You must find your “niche” or “position” as they call it on Madison Avenue. Your niche is what you stand for, what makes you different, and the first thing you want your prospective customers to think of when they hear your company’s name. Put it down on paper and make everything that you do from this point on accomplish what you’ve written.

Next to do is a “benefits list”. What benefits does your customer derive from doing business with you rather than your competitor? What makes your business or services special?

After those, then you must determine what “quality” you offer. Quality in this sense is not what you put into your business, rather it is what customers get out of it. You may use the highest grade tin in the tin whistles that you’re selling, but the customer doesn’t care about that. What the customer cares about, is if that tin whistle is going to stay in one piece when his 6-year old plays with it for 6 months. Look at “quality” as setting you apart from the competition – BUT from the customers POV (point of view).

Once these lists are down on paper, look them over and honestly evaluate if your competitors offer the same benefits as you. If they do, then differentiate yourself and stress a competitive advantage. Then develop your “elevator” pitch. If you only had 10 seconds to tell somebody what you did for a living that would make them want to know more – that’s your “elevator” pitch.

Once you’re doing business, keep track of your “A” customers. All customers are not created equal. Some buy more, refer more, are easier to deal with, and keep coming back. Treat your “B” list customers like Royalty, but your “A” list like Family.

Keep track of your success stories, because everything that you’ve done right becomes another weapon in your marketing arsenal. When you do have the capital to invest in some marketing, it’s always reassuring to new clients to read about the success of others doing business with you. This will also elevate your credibility with new clients.

Of course it goes without saying that “service” is the secret to every businesses success. The only definition of “service” that makes sense these days is that it’s anything the customer wants it to be. It’s not what you’ve always done in the past; it’s what keeps the customer happy and returning.

Guarantees are very important in any type of business, and people expect it. The longer the guarantee, the more enticing it will be and yet fewer people will ever ask for refunds.

Follow-up is so important, that I can hardly find a way to make it stand out. Nearly 70% of business that is LOST is due not to poor service or shoddy quality, but because of apathy after the sale. Once you serve a customer don’t just forget about them, have a way of adding them to your customer data base. Get their pertinent information – name, address, phone number, what you did for them, etc. Find a way, be it postcard mail, fliers, whatever – but send them something every 4 weeks. If they’re not seeing your name regularly, when they need what you offer they won’t remember you. You might sell tires and we know there’s only a certain number of tires you can expect a customer to buy in a year, but when they have unexpected tire damage or the time to replace tires rolls around why will they come back to you? Is it because they got your postcard last week and it reminded them they needed replacements. They may have gotten a second car, and since they got your mail it reminded them to get tires from you. Remember, whatever you’re selling, they can go to your competitor unless you give them a reason to come to you!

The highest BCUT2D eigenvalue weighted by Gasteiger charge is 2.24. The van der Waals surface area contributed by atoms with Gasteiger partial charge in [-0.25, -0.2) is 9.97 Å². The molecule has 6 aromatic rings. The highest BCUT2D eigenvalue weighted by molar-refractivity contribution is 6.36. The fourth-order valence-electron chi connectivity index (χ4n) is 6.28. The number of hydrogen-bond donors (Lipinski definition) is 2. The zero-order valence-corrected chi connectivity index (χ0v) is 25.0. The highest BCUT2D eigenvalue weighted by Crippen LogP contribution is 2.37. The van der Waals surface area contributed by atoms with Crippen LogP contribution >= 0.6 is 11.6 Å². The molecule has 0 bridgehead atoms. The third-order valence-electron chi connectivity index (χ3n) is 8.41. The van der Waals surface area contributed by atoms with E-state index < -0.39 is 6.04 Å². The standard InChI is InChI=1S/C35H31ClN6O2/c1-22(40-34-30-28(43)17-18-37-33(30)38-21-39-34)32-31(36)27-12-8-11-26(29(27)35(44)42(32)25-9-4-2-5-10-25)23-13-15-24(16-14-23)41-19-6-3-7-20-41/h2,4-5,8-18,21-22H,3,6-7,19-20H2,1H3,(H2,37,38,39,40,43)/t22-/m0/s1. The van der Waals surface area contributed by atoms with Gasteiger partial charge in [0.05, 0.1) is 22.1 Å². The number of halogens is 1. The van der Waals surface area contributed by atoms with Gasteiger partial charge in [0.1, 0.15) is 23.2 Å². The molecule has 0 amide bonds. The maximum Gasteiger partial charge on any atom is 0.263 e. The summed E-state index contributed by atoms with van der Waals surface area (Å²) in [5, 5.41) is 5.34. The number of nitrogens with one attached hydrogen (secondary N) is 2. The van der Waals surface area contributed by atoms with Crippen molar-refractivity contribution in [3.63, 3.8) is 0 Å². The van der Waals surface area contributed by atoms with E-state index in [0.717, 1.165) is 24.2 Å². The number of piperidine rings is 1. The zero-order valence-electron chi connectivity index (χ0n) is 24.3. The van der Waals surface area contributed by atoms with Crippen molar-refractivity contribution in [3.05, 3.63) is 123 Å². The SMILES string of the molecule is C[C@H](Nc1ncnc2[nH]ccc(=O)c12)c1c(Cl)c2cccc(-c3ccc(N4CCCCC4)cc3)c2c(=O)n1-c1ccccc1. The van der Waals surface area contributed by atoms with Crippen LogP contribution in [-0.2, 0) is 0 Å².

Networking is a great tool for you to use. I mean networking not with your peers, but rather with your prospective clients. Join the group and ask questions, listen to answers, take notes, and contact who you met. Gauge your success by the cards you GOT, not gave. Offer those you contact a free consultation, and don’t give a sales-pitch during that time. Anyone can resist a sales presentation, but it’s hard to resist a free consultation that will help them solve whatever problem they have. Many times your service is the answer for their problem but save the sales pitch until the next call. By the same token, if during the consultation you find you can’t help them but one of your fellow entrepreneurs can – be honest and refer them to him/her. (This not only shows your prospect that you really are interested in being of service, but it also gives you an unwritten IOU from one of your peers.)
You’d be surprised how many clients will refer a friend or family member to you, just because they felt you were honest enough to tell them you couldn’t help them.

Your customer list is worth its weight in platinum, especially if it’s bulging with information and it’s free to compile and insane not to. With these tactics, it’s a foregone conclusion that more sales will not only naturally follow, but will be anchored down safe from competition.


by Maureen Stephenson


No matter what you sell, you will inevitably face rejections and refusals, but learning to see “No” as valuable feedback can take your sales to a new level. Regardless of how often we hear “no” it’s a tough thing to take.

Over the years, I’ve had as many rejections as anyone else, especially as an author who doesn’t have a “celebrity” name. Here are some ways I’ve learned to cope with this situation: